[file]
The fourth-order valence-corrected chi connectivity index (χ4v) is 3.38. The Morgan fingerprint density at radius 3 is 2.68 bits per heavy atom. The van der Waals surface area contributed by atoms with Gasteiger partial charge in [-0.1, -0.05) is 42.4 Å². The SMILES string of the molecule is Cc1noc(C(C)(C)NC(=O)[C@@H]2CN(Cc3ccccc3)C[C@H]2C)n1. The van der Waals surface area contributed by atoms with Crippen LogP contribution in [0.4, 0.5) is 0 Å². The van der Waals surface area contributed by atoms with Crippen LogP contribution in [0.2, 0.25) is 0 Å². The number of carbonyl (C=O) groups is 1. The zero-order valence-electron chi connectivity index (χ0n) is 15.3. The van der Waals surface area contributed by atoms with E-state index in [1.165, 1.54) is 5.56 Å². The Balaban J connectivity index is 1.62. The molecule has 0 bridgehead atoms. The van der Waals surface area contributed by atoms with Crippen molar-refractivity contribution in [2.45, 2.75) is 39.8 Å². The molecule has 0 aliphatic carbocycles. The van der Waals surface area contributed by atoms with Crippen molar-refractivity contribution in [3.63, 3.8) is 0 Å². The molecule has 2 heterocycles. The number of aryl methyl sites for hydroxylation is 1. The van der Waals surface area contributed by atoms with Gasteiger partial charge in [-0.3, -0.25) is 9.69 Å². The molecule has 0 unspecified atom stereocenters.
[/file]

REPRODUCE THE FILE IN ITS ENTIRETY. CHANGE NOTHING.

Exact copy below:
The fourth-order valence-corrected chi connectivity index (χ4v) is 3.38. The Morgan fingerprint density at radius 3 is 2.68 bits per heavy atom. The van der Waals surface area contributed by atoms with Gasteiger partial charge in [-0.1, -0.05) is 42.4 Å². The SMILES string of the molecule is Cc1noc(C(C)(C)NC(=O)[C@@H]2CN(Cc3ccccc3)C[C@H]2C)n1. The van der Waals surface area contributed by atoms with Crippen LogP contribution in [0.4, 0.5) is 0 Å². The van der Waals surface area contributed by atoms with Crippen LogP contribution in [0.2, 0.25) is 0 Å². The number of carbonyl (C=O) groups is 1. The zero-order valence-electron chi connectivity index (χ0n) is 15.3. The van der Waals surface area contributed by atoms with E-state index in [1.165, 1.54) is 5.56 Å². The Balaban J connectivity index is 1.62. The molecule has 0 bridgehead atoms. The van der Waals surface area contributed by atoms with Crippen molar-refractivity contribution in [2.45, 2.75) is 39.8 Å². The molecule has 0 aliphatic carbocycles. The van der Waals surface area contributed by atoms with Crippen molar-refractivity contribution in [3.63, 3.8) is 0 Å². The molecule has 2 heterocycles. The number of aryl methyl sites for hydroxylation is 1. The van der Waals surface area contributed by atoms with Gasteiger partial charge in [-0.3, -0.25) is 9.69 Å². The molecule has 0 unspecified atom stereocenters.